Thursday

23rd Nov 2017

EU still angling for UN permit on migrant operation

  • (Photo: Sozialfotografie)

EU states haven’t given up on UN backing for their migrant boat “disposal” operation, as ministers launched a preliminary version of the project on Monday (22 June).

The UN resolution is “still in the cooking”, Linas Linkevicius, Lithuania’s foreign minister, whose country held the rotating presidency of the United Nations Security Council (UNSC) in May, told EUobserver in Bratislava on Saturday.

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He noted the EU has softened the language of its UNSC draft in a bid to win support from veto-holders China and Russia: “We’re no longer talking about ‘destroying’ ships but about ship ‘disposal’.”

He added the Libyan authorities in Tobruk, the UN-recognised faction in the fragmented country, might also give permission for EU navies to attack smugglers’ assets on its coasts and in its territorial waters.

“When I talked myself with the Libyan [UN] ambassador, my feeling was it’s possible to reach some solution. It’s simply important to involve them in spite of the messy situation [in Libya], which is natural if you want to do something on their soil”, he said.

“There are more problems, maybe, with the Chinese and the Russians”.

Linkevicius spoke after EU countries’ ambassadors, last week, gave the green light for foreign ministers, meeting in Luxembourg on Monday, to launch EUnavfor Med.

The ministers endorsed the mission as an "A-point", with no debate.

But without UN or Libyan approval the operation will be limited to intelligence-sharing and surveillance operations only.

"The early phases of the operation will begin right away", British foreign minister Philip Hammond said.

EU foreign relations chief Federica Mogherini noted: “There are things we can do in international waters. We can begin already”.

Human shields

EUobserver spoke to the Lithuanian minister in the margins of Globsec, an annual security congress in Bratislava.

For his part, a senior Italian military contact, who asked not to be named, told this website there’s little faith in military circles that EUnavfor Med will make a difference.

He said China and Russia are unlikely to bow to EU demands because they recall how the EU and the US, in 2011, used a “generous” interpretation of a UN mandate on protection of civilians to help bring down Libya’s former leader, Muammar Gaddafi.

“Even if they do agree, the operation is unlikely to succeed”, he noted.

“When it comes to destroying smugglers’ boats, they’ll simply put migrants on them, even when they’re at anchor, to act as human shields”.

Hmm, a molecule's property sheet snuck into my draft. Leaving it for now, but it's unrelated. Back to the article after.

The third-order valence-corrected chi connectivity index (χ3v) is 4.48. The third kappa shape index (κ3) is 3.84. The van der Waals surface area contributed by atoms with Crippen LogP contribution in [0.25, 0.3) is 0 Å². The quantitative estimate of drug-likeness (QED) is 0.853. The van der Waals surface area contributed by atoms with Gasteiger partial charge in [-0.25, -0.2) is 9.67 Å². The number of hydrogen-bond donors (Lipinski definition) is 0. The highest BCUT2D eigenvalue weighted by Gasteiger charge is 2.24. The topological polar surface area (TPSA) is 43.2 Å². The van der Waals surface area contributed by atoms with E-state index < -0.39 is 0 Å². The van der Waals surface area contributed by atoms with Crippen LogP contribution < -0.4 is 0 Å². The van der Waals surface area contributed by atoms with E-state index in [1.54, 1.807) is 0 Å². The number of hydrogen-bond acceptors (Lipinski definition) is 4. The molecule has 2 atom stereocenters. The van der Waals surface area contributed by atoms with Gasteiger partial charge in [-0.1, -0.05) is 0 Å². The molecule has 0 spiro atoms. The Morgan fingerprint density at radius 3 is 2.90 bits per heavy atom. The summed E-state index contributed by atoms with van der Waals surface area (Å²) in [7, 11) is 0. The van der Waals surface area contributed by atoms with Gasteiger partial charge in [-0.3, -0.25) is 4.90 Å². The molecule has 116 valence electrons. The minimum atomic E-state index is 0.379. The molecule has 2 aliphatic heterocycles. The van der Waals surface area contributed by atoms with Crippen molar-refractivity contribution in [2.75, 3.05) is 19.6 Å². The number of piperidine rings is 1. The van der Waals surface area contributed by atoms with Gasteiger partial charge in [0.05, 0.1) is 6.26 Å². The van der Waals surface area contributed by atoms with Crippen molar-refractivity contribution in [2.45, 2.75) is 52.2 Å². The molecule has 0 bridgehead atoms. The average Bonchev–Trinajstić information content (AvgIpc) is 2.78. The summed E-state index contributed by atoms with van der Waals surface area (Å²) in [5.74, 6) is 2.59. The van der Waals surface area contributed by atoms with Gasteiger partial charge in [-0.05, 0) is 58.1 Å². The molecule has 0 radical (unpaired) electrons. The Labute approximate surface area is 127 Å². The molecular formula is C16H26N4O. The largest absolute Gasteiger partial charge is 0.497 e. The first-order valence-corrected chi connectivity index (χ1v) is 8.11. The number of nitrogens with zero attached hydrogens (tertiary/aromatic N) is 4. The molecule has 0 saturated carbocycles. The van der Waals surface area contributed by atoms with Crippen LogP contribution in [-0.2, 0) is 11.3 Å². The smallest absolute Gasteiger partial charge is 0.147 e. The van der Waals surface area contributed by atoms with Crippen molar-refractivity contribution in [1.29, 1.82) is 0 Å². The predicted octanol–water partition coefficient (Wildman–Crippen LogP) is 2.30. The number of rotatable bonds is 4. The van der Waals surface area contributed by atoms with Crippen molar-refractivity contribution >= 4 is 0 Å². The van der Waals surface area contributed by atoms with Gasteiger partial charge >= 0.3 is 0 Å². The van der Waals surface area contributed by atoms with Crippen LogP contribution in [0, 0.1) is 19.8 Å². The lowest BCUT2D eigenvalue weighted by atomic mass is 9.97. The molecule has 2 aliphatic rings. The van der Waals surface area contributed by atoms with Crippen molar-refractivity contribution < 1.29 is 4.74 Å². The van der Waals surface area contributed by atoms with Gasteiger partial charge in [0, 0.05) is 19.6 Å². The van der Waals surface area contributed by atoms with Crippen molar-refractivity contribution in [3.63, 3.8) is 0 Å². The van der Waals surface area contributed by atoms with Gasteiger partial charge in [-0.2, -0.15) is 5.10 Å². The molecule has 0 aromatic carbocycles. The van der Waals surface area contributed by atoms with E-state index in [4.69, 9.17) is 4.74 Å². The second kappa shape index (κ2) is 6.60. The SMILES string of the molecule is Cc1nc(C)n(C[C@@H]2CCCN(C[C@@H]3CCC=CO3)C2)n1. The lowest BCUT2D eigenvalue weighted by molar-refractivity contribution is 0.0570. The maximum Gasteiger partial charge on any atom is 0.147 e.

He pointed out the Libyan authorities in Tobruk don’t have control of coastal areas where most migrant embarkations take place.

He said authorities in other zones are unlikely to co-operate because local chiefs make too much money from smuggling.

He also noted that when Albanian migrants, in the 1990s, began crossing the Adriatic Sea en masse to Italy, the Italian navy, operating with a full legal mandate in a much smaller maritime zone, were unable to stop them.

Quotas

The Globsec event coincided with World Refugee Day on Saturday.

The other part of the EU’s migrant plan is a European Commission proposal to redistribute asylum seekers from Greece and Italy based on member states’ wealth.

EU commission vice-president, Frans Timmermans, and three of his colleagues, in a joint statement urged EU countries to show “solidarity and responsibility” by offering “protection to those in need”.

Rights activists in several major cities, including Berlin, Paris, and Rome, the same day held rallies calling for a more humane EU intervention.

The Slovak president, Andrej Kiska, in his keynote Globsec speech, also said “we [Slovakia] have the possibility, and as a successful country, also the moral duty, to help”.

Slovakia, a country of 5.4 million, under the commission’s quota, is to take in just 785 asylum seekers.

Racism

But a right-wing Slovak group, called Stop the Islamisation of Europe, on Saturday blocked traffic in Bratislava, when some 3,500 of its supporters held a rally with racist banners, such as “multiculturalism equals genocide”.

The protesters burned an EU flag and destroyed police cars, prompting some 140 arrests. They also attacked a Saudi family, with a small child, at the city’s train station.

Despite Kiska’s speech, the Slovak PM, Robert Fico, together with the Czech Republic, Hungary, and Poland, one day earlier, signed a joint memo pledging to oppose the EU quota plan.

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